Letting employees be creative results in customer satisfaction. A study by the University of East Anglia has found that companies with creativity-oriented HR practices have more creative front-line employees, which result in better customer satisfaction.
The researchers looked at 329 employees of two firms in Lithuania. They found that the branches that were ranked as more creative by management had employees who felt more comfortable in their jobs, and in turn had better customer comments.
The logic is that, in what can often be the scripted and stifling world of front-line service sector jobs, having the freedom to creatively approach problems not only results in happier employees, but results in more customer satisfaction, because solutions can be tailored to their individual issues.
Study lead author Dr. Ieva Martinaityte says, “Customers want a more personal service, and we show that a more creative approach is a way to enhance their experience. Delighting the customer will increasingly stem from frontline employees’ creative rather than scripted role performance.”
No two customers are the same, but responses by people in the service sector sometimes are. If you’ve worked in retail or a call center, for example, you know that there is only so much you can do to help a given customer, regardless of how intricate or legitimate their issue might be.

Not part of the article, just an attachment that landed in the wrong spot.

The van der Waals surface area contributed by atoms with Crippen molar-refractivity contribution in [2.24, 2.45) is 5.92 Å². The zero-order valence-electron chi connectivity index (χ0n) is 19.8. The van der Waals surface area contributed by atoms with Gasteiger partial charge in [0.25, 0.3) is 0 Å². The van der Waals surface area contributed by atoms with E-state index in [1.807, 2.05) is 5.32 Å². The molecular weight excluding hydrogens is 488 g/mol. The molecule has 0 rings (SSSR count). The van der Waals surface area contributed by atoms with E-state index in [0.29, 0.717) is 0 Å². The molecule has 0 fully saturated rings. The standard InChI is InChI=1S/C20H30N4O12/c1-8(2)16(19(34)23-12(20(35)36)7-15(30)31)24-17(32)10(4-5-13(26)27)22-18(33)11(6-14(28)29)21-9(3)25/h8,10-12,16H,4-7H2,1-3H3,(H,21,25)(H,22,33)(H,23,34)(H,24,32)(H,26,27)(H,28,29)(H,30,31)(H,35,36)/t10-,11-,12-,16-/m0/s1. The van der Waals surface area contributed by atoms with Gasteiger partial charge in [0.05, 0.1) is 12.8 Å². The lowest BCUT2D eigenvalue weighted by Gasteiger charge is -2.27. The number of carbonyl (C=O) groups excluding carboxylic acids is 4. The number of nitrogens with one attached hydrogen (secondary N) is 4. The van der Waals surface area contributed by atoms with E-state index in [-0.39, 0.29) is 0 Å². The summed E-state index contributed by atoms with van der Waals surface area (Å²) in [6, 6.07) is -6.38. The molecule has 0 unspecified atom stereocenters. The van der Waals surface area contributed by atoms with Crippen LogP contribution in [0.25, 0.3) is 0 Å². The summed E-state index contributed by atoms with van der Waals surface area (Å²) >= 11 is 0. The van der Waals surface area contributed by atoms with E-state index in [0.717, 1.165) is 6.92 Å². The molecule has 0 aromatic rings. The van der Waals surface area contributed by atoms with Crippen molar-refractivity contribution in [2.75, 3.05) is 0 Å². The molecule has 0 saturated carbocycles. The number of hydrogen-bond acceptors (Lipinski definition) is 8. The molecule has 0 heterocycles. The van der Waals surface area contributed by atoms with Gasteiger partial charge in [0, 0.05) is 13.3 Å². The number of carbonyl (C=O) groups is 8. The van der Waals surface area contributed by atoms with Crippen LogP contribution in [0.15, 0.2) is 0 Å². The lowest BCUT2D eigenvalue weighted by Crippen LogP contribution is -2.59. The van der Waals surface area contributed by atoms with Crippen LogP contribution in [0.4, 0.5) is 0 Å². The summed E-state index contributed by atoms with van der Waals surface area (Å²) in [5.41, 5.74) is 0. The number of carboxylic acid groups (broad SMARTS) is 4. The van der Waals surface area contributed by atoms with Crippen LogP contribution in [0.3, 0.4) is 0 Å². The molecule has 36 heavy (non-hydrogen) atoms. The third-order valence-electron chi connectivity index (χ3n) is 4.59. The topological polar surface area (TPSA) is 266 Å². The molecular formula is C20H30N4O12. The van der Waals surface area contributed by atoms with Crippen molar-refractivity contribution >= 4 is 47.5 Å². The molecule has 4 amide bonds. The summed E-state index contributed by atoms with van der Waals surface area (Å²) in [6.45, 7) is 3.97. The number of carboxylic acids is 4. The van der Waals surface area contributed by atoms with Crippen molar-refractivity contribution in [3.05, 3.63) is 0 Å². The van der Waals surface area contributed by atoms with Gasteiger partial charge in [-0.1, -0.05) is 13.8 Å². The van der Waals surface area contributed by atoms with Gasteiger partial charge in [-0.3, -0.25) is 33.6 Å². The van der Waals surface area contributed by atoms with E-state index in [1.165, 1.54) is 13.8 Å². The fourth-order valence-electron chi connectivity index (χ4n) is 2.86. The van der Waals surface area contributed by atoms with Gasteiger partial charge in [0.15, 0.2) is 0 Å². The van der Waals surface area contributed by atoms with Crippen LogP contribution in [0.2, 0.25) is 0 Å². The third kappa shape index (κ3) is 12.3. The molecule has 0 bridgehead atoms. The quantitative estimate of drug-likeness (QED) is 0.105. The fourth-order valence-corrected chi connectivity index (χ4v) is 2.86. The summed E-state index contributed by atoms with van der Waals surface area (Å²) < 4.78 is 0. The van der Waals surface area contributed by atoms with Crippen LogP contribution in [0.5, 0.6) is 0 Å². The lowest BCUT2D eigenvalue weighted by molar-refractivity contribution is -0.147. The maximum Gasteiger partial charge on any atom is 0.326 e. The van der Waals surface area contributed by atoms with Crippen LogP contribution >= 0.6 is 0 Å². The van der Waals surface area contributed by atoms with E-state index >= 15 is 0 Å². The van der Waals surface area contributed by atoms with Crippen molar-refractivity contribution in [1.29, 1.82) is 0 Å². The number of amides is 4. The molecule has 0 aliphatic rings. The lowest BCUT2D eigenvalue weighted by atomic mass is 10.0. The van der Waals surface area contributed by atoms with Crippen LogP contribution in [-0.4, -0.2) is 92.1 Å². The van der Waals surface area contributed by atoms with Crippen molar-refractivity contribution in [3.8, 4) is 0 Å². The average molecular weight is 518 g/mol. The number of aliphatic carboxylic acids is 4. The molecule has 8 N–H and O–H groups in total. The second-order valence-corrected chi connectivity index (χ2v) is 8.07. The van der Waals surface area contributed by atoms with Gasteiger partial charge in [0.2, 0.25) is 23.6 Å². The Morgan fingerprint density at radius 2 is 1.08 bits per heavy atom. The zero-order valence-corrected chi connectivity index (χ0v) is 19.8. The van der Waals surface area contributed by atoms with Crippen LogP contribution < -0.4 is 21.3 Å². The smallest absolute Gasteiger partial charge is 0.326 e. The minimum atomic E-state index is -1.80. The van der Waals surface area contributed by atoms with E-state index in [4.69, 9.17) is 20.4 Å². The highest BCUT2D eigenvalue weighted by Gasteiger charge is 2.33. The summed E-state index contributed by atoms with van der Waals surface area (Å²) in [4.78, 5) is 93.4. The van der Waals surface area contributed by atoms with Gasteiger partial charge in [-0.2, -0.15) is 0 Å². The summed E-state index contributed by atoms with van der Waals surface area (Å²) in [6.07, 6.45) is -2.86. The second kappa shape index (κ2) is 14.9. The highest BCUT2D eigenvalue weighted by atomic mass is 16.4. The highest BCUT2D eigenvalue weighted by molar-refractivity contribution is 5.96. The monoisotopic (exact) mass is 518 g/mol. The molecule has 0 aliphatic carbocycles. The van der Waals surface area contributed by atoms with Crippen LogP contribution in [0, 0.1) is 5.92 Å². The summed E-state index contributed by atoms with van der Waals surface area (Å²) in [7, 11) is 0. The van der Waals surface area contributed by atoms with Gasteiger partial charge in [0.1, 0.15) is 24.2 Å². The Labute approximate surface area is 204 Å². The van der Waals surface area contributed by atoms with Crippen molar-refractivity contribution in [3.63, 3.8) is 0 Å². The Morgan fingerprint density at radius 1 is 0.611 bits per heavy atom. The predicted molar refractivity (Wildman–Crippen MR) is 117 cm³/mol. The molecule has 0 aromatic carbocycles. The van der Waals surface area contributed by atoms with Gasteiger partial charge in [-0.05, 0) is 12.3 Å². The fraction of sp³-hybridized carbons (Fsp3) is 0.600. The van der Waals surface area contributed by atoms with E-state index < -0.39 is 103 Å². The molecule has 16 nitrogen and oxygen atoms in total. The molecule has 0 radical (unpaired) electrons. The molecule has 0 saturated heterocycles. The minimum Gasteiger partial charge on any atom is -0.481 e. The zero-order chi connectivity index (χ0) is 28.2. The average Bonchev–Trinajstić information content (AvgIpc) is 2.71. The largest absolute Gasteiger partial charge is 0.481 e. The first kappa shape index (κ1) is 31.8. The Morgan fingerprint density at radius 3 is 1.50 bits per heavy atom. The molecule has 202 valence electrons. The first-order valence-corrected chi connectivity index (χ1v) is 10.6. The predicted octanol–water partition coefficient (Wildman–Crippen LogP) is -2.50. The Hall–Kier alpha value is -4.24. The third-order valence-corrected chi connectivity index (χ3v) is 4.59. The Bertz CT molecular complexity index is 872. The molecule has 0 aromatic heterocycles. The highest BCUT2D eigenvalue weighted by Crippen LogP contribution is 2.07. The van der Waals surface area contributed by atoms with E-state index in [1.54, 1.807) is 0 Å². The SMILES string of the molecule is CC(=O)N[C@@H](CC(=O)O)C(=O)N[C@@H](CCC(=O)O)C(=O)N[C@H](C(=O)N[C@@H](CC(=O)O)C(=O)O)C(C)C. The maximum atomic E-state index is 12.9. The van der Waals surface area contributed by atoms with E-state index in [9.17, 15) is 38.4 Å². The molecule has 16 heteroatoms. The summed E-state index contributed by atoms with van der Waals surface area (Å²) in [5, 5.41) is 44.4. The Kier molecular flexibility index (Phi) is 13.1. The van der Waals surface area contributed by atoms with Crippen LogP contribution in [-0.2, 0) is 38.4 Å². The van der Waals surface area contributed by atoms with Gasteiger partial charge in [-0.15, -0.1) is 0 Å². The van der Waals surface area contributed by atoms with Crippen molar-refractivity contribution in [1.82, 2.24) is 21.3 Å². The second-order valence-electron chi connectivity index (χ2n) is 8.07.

The frequent inflexibility of service jobs, especially those in larger companies with multiple branches, can lead to dissatisfied customers, who are left feeling that the company doesn’t really care about them. It can also lead to unhappy employees, who resent the fact that they can’t help people or who feel like they’re simply a cog in an uncaring machine.
Working in the service sector can be difficult, which is why so many people see it as simply a stopgap job and try to move out of it. By allowing for more creativity and flexibility, companies can help to stave off these negative feelings, which will boost employee retention. This will in turn boost customer satisfaction.